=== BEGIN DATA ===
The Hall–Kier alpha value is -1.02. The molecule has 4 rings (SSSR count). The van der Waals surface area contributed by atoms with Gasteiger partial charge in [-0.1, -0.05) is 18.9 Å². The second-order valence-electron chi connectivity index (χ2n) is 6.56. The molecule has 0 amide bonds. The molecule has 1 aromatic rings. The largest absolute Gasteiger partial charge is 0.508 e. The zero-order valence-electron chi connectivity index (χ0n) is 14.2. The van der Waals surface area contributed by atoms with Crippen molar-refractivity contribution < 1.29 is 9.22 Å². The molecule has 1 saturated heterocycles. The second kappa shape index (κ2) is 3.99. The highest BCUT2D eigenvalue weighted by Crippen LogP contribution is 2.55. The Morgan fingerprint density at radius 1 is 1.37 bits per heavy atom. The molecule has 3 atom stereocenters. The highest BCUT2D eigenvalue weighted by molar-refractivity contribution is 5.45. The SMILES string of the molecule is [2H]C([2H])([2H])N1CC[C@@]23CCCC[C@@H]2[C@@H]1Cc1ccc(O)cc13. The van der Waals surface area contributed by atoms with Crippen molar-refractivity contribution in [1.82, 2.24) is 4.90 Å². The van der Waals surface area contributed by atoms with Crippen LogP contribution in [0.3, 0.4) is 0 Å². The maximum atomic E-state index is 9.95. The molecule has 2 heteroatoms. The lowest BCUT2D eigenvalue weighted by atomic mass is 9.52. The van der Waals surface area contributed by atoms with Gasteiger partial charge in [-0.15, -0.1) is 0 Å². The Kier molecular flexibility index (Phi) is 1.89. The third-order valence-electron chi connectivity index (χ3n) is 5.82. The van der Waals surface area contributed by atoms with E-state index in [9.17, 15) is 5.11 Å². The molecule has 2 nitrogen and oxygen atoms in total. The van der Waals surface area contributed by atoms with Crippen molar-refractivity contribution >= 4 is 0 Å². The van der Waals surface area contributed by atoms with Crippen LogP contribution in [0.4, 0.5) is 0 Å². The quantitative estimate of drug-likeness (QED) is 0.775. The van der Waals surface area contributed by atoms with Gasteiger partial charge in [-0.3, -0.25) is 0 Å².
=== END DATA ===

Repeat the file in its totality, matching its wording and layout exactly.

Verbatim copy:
The Hall–Kier alpha value is -1.02. The molecule has 4 rings (SSSR count). The van der Waals surface area contributed by atoms with Gasteiger partial charge in [-0.1, -0.05) is 18.9 Å². The second-order valence-electron chi connectivity index (χ2n) is 6.56. The molecule has 0 amide bonds. The molecule has 1 aromatic rings. The largest absolute Gasteiger partial charge is 0.508 e. The zero-order valence-electron chi connectivity index (χ0n) is 14.2. The van der Waals surface area contributed by atoms with Crippen molar-refractivity contribution < 1.29 is 9.22 Å². The molecule has 1 saturated heterocycles. The second kappa shape index (κ2) is 3.99. The highest BCUT2D eigenvalue weighted by Crippen LogP contribution is 2.55. The Morgan fingerprint density at radius 1 is 1.37 bits per heavy atom. The molecule has 3 atom stereocenters. The highest BCUT2D eigenvalue weighted by molar-refractivity contribution is 5.45. The SMILES string of the molecule is [2H]C([2H])([2H])N1CC[C@@]23CCCC[C@@H]2[C@@H]1Cc1ccc(O)cc13. The van der Waals surface area contributed by atoms with Crippen molar-refractivity contribution in [1.82, 2.24) is 4.90 Å². The van der Waals surface area contributed by atoms with Crippen LogP contribution in [0.3, 0.4) is 0 Å². The maximum atomic E-state index is 9.95. The molecule has 2 heteroatoms. The lowest BCUT2D eigenvalue weighted by atomic mass is 9.52. The van der Waals surface area contributed by atoms with Gasteiger partial charge in [-0.15, -0.1) is 0 Å². The Kier molecular flexibility index (Phi) is 1.89. The third-order valence-electron chi connectivity index (χ3n) is 5.82. The van der Waals surface area contributed by atoms with E-state index in [9.17, 15) is 5.11 Å². The molecule has 2 nitrogen and oxygen atoms in total. The van der Waals surface area contributed by atoms with Crippen molar-refractivity contribution >= 4 is 0 Å². The van der Waals surface area contributed by atoms with Crippen LogP contribution in [0.4, 0.5) is 0 Å². The quantitative estimate of drug-likeness (QED) is 0.775. The van der Waals surface area contributed by atoms with Gasteiger partial charge in [-0.3, -0.25) is 0 Å².